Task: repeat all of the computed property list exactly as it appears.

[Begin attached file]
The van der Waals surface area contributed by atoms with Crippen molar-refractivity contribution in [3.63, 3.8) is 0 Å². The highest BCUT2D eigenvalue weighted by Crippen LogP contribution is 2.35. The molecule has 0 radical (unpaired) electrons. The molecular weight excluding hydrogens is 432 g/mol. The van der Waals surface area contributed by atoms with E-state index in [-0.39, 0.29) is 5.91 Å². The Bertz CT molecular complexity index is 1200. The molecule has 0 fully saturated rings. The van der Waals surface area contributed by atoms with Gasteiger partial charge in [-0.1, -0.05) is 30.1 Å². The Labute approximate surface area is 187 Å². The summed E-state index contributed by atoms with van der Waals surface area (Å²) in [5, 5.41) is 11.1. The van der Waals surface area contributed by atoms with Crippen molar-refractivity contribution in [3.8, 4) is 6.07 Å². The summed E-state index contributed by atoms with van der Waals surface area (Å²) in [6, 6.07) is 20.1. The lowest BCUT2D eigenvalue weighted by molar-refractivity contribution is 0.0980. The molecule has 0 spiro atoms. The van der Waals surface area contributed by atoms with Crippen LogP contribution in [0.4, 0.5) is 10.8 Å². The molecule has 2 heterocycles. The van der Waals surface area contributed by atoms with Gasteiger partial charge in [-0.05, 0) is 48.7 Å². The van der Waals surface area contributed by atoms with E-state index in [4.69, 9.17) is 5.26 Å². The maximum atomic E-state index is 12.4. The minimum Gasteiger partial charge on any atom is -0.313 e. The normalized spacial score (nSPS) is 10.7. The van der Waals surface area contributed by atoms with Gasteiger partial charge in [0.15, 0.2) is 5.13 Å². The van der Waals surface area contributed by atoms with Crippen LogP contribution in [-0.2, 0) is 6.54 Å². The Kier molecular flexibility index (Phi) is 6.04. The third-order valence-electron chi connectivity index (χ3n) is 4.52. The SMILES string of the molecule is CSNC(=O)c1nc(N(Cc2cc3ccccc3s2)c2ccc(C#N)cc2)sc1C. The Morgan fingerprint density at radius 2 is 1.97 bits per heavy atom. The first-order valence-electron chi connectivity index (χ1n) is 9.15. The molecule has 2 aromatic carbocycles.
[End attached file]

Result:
The van der Waals surface area contributed by atoms with Crippen molar-refractivity contribution in [3.63, 3.8) is 0 Å². The highest BCUT2D eigenvalue weighted by Crippen LogP contribution is 2.35. The molecule has 0 radical (unpaired) electrons. The molecular weight excluding hydrogens is 432 g/mol. The van der Waals surface area contributed by atoms with E-state index in [-0.39, 0.29) is 5.91 Å². The Bertz CT molecular complexity index is 1200. The molecule has 0 fully saturated rings. The van der Waals surface area contributed by atoms with Gasteiger partial charge in [-0.1, -0.05) is 30.1 Å². The Labute approximate surface area is 187 Å². The summed E-state index contributed by atoms with van der Waals surface area (Å²) in [5, 5.41) is 11.1. The van der Waals surface area contributed by atoms with Crippen molar-refractivity contribution in [3.8, 4) is 6.07 Å². The summed E-state index contributed by atoms with van der Waals surface area (Å²) in [6, 6.07) is 20.1. The lowest BCUT2D eigenvalue weighted by molar-refractivity contribution is 0.0980. The molecule has 0 spiro atoms. The van der Waals surface area contributed by atoms with Crippen LogP contribution in [0.4, 0.5) is 10.8 Å². The molecule has 2 heterocycles. The van der Waals surface area contributed by atoms with Gasteiger partial charge in [-0.05, 0) is 48.7 Å². The van der Waals surface area contributed by atoms with E-state index in [4.69, 9.17) is 5.26 Å². The maximum atomic E-state index is 12.4. The minimum Gasteiger partial charge on any atom is -0.313 e. The normalized spacial score (nSPS) is 10.7. The van der Waals surface area contributed by atoms with Gasteiger partial charge in [0.15, 0.2) is 5.13 Å². The van der Waals surface area contributed by atoms with Crippen LogP contribution in [-0.2, 0) is 6.54 Å². The Kier molecular flexibility index (Phi) is 6.04. The third-order valence-electron chi connectivity index (χ3n) is 4.52. The SMILES string of the molecule is CSNC(=O)c1nc(N(Cc2cc3ccccc3s2)c2ccc(C#N)cc2)sc1C. The Morgan fingerprint density at radius 2 is 1.97 bits per heavy atom. The first-order valence-electron chi connectivity index (χ1n) is 9.15. The molecule has 2 aromatic carbocycles.